Published June 06, 2012
Roche Holding AG's RoActemra drug helped to reduce symptoms in rheumatoid arthritis patients better than Abbott Laboratories' top-selling Humira when given as a single treatment, the Swiss drugmaker said on Wednesday.
The phase IV trial showed that after 24 weeks of treatment 65 percent of patients who received RoActemra experienced a 20 percent reduction in swollen and tender joints compared with 49 percent of those on Humira, Roche said.
Humira is one of the world's top-selling medicines, garnering more than $8 billion a year, but is facing growing competition from other therapies including a pill being developed by Pfizer.
"Despite these strong efficacy results, it is difficult to assess whether these trial results can be successfully exploited to bring about a change in physicians' prescription habits," said Vontobel analyst Andrew Weiss, who forecasts peak sales for RoActemra of 2 billion Swiss francs ($2.1 billion).
Karsten Jung, head of GPS Immunology at Roche, said the aim of the trial was to give comparative data to doctors to help them to decide in favor of RoActemra, also known as Actemra outside of Europe, when prescribing treatment.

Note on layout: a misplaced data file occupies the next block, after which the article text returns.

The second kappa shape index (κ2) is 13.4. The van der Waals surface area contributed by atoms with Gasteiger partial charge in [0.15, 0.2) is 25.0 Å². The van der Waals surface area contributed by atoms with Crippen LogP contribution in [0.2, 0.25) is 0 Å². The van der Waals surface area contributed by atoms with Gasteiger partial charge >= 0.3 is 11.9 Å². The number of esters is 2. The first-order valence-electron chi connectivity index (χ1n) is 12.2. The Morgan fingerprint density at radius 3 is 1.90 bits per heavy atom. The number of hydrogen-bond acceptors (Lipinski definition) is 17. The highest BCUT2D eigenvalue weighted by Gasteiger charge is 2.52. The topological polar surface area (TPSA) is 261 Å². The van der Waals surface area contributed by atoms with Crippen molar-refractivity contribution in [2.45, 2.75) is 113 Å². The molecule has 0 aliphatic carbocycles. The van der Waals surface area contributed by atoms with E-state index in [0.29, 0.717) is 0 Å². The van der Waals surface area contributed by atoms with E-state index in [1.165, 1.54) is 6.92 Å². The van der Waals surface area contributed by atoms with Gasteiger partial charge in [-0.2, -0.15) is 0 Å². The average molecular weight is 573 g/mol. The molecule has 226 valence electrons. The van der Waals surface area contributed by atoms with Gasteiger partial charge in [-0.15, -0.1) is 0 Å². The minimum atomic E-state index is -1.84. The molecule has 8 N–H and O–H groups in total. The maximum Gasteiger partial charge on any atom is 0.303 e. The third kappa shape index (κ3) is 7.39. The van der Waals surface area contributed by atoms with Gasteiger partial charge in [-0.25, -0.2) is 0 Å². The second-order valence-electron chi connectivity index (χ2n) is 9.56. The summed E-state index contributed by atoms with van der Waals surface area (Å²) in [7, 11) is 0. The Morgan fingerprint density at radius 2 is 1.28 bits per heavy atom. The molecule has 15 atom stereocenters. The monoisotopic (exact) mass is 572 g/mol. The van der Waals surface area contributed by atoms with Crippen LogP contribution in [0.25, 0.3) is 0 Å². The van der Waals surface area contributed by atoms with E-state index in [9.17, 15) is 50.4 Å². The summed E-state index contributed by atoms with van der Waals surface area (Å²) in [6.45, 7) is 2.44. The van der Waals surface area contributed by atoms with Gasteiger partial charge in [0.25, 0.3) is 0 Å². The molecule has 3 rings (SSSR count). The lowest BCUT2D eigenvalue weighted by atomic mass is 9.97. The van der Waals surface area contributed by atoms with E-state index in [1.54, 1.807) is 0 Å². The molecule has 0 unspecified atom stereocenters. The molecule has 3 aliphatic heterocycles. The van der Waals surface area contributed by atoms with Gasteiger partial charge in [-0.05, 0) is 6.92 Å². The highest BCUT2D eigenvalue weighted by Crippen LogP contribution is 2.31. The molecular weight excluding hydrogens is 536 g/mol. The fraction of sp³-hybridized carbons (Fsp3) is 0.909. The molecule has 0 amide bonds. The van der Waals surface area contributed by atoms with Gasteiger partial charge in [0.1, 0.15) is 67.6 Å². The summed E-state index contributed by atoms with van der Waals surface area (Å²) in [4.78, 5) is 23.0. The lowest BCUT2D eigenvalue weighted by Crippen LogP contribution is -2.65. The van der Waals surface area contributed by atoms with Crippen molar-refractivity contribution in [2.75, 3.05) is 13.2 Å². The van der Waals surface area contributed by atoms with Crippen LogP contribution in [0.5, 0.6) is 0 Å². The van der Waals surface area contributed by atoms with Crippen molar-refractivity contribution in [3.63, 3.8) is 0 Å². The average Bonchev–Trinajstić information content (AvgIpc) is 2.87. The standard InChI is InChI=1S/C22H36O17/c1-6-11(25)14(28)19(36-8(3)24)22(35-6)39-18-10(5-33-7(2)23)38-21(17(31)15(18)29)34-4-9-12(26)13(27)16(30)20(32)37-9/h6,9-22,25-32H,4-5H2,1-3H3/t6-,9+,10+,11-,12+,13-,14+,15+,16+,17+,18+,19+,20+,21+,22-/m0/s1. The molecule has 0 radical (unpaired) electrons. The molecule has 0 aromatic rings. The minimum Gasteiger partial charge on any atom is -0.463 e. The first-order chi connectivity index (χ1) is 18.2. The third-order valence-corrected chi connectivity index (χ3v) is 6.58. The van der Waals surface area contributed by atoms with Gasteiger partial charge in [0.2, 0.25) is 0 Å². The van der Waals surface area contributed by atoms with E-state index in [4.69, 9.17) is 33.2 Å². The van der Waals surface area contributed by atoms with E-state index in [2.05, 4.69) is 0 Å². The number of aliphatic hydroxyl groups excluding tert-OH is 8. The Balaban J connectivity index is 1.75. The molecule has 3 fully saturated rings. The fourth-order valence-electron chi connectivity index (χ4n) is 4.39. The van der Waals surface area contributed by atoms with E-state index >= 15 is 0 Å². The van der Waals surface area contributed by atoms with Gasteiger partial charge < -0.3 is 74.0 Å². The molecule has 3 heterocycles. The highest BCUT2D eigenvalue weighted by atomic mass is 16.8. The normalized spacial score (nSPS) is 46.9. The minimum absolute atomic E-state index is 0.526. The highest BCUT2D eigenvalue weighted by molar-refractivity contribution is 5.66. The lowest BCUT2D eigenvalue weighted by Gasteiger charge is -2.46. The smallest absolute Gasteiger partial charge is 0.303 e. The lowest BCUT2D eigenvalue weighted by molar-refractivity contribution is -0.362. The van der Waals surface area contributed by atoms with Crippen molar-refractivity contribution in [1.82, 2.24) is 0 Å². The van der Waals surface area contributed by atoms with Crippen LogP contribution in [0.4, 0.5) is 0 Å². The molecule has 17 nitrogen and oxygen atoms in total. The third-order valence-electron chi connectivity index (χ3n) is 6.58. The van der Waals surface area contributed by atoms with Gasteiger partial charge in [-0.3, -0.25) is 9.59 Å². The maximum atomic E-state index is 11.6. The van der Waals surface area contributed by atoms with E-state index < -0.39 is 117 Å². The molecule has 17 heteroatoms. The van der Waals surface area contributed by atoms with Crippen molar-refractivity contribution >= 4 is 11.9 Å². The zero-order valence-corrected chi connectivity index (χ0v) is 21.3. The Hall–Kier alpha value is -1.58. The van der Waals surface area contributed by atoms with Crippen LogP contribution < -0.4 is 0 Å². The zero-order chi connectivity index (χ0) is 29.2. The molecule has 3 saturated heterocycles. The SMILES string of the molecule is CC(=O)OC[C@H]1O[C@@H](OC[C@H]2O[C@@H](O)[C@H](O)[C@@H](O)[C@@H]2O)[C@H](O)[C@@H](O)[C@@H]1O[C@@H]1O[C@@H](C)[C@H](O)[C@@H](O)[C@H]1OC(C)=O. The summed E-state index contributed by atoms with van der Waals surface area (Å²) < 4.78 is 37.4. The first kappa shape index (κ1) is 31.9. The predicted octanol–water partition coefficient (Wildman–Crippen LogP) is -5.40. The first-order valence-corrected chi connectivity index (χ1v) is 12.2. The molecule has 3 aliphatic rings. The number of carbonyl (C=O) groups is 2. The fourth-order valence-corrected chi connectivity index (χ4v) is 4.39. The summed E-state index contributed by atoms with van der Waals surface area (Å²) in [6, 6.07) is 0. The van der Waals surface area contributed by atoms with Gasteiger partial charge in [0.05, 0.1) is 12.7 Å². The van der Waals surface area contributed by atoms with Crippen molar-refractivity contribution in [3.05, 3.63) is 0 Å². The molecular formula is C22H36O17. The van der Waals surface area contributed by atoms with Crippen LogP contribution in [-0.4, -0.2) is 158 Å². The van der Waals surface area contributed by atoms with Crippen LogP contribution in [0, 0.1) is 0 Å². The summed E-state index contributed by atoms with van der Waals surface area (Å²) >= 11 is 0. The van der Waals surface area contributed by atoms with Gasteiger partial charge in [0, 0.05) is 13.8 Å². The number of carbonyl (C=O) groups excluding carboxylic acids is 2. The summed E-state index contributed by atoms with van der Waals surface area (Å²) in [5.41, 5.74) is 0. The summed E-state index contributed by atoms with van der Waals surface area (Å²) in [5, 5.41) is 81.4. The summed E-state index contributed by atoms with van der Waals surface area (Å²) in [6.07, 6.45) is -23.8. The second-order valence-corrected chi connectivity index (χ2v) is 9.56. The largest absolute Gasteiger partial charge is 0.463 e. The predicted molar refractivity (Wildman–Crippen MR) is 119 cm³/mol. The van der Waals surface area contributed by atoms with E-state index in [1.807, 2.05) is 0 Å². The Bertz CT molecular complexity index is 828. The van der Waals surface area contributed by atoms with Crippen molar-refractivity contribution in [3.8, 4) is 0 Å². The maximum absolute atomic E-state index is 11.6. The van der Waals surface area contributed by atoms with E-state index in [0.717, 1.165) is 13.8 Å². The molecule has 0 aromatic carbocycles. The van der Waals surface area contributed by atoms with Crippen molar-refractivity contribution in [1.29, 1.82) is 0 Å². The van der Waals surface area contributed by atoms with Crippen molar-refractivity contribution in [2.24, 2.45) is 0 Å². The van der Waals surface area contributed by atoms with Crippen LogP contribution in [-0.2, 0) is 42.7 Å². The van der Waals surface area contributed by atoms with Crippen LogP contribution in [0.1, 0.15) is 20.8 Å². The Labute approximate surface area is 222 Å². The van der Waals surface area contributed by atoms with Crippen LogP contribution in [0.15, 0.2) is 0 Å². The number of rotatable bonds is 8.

"Among a treatment environment of nine different medicines, it is very difficult to make an individual treatment decision for the physician. They are looking for reasons why they should choose one over the other," Jung told Reuters.
Roche's drug is approved in the United States and Europe for use in patients who are either intolerant to or have failed to respond to other medicines to treat inflammation. RoActemra had sales of 184 million Swiss francs in the first-quarter, up 46 percent year-on-year.
Roche shares were trading up 0.9 percent by 03:51 a.m. EDT (0751 GMT), in line with the European healthcare index.
About 1 percent of the world's adult population has rheumatoid arthritis, a potentially crippling condition in which the body's own immune system attacks the joints.
Rheumatoid arthritis and related diseases have been one of the most lucrative areas for drugmakers, with more than $20 billion in annual sales.
Patients are usually treated with a combination of protein-based biologic therapies and methotrexate (MTX). About one third of all patients, however, are largely intolerant to MTX and take a single drug rather than a combination of drugs, Roche said.
"The study used the maximum Actemra dose and the minimum Humira dose allowed for monotherapy treatment, so results may be biased in favor of Actemra," Abbott spokeswoman Raquel Powers said.
The results of the study of 326 patients will be presented on June 8 at the European League Against Rheumatism (EULAR) meeting in Berlin. ($1 = 0.9637 Swiss francs)